Author Laura Cathcart Robbins recounts life as a tough pill to swallow

Author Laura Cathcart Robbins, right, and her book "Stash: My Life in Hiding."
(Robbins photo courtesy of Cooper Ulrich)

Everyone has their own ideas of what drug addiction looks like. If we were to close our eyes to envision someone who is dependent on drugs, we may see any number of people and things, most of them informed by outside forces such as social media, television, anti-drug educational programs and even pop-culture at large.

Laura Cathcart Robbins had her own ideas of what addiction looked like, even while she herself was in the throes of dependency. In her recently released memoir, “Stash: My Life in Hiding,” she upends many misconceptions of what this struggle might look like. This helps to dispel the many antiquated and narrow outlooks on who it affects — that this struggle really can affect anyone.

“Even I had my own ideas of who’s an addict, who’s an alcoholic,” Robbins admits from her home in Los Angeles. “It was a big decision for me to present myself as both an alcoholic and an addict, being who I am and the privileged life I’ve lived. I like to say that privilege doesn’t protect you from pain. That was important for me to point out.”

Laura Cathcart Robbins, author.
(Coutesy of Cooper Ulrich)

In many ways, “Stash” has been over a decade in the making. At nearly 15 years sober, Cathcart Robbins — and by extension, the book itself — has a unique perspective when it comes to the trials of substance dependency and the lifelong journey of recovery.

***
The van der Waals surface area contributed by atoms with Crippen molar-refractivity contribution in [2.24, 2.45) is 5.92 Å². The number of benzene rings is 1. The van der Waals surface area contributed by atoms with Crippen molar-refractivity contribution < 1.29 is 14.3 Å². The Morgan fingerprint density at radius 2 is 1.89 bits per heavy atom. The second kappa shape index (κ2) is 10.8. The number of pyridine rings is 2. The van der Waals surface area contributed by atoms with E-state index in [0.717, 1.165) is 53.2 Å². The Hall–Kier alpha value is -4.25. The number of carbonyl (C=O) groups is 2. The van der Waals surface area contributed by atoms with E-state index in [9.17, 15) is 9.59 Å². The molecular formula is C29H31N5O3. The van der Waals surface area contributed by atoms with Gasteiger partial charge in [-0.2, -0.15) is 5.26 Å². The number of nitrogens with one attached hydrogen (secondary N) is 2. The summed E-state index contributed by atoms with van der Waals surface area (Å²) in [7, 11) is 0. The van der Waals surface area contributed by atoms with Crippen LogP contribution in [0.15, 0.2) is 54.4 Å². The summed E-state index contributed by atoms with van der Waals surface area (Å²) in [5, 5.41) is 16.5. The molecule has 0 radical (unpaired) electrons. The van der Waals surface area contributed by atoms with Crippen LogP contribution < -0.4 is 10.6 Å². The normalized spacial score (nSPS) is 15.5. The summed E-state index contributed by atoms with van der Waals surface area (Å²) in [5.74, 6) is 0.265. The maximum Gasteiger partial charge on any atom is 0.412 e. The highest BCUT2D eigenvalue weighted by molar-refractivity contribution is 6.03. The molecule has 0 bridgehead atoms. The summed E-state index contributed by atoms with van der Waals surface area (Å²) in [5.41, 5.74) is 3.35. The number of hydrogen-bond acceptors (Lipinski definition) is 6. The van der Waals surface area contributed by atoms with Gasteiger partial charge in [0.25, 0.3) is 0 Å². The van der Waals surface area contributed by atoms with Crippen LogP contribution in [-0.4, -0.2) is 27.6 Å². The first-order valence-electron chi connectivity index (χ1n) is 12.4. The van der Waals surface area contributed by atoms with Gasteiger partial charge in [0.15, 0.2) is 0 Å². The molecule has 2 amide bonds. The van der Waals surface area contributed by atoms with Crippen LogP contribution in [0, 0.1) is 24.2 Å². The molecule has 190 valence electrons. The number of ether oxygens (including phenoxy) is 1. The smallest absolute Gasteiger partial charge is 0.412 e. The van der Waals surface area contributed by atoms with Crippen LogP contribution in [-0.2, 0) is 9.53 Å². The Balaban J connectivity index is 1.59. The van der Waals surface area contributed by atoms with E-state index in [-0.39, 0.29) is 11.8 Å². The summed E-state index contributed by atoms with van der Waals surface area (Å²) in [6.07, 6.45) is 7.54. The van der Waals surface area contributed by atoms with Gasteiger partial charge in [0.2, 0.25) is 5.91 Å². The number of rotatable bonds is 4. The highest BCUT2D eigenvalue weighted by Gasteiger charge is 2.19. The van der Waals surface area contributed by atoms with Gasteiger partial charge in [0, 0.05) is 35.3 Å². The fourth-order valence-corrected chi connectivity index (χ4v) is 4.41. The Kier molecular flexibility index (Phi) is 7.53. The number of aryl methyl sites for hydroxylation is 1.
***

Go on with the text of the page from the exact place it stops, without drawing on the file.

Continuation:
More than 300 pages, with chapters that weave back and forth between her childhood, her addiction and her eventual recovery, Cathcart Robbins presents a distinct perspective, one that she felt has long been missing from what is often referred to as “Quit Lit.”

“Usually, these types of memoirs were from women of color who were telling these stories from places of sexual trauma or prostitution, or from places like drug dens and (they had) to claw their way out of that,” says Cathcart Robbins, who says she’d search through pages of online lists of books about addiction looking for something that was similar to her story. “Those stories are amazing and admirable, but that’s not my story.”

So, what is her story?

It begins in early 2008, with Cathcart Robbins — at this time in the throes of alcohol and prescription-pill dependency — preparing to ask her then-husband for a divorce. This moment, however, was not her rock bottom. That comes later in the chapter when, a few days later, she drives one of her two sons to his basketball game and suffers two grand mal seizures during the game. She briefly regains consciousness in an ambulance and is eventually transported to a hospital, but it’s a jarring beginning to a tale that is filled with recollections of self-bargaining and self-destructive behavior.

“I knew exactly what I wanted to write about; I wanted to write about these 10 months of my life in 2008, and that’s what I did,” says Cathcart Robbins, adding that she later added stories about her childhood and her early adulthood to give the reader a sense of the types of behaviors that led her to self-medicate.

“Those were chapters I did not want to write, but I understand now that they really fill in the experience for the reader,” she said.

Raised primarily by her mother in Cambridge, Mass., Cathcart Robbins was often “the only Black kid” in her class. After they moved to the Bay area city of Berkeley, Cathcart Robbins spent her formative years hanging out in Oakland, where she ended up dropping out of high school, having an affair with a pimp and experimenting with drugs, particularly freebasing cocaine on the weekends.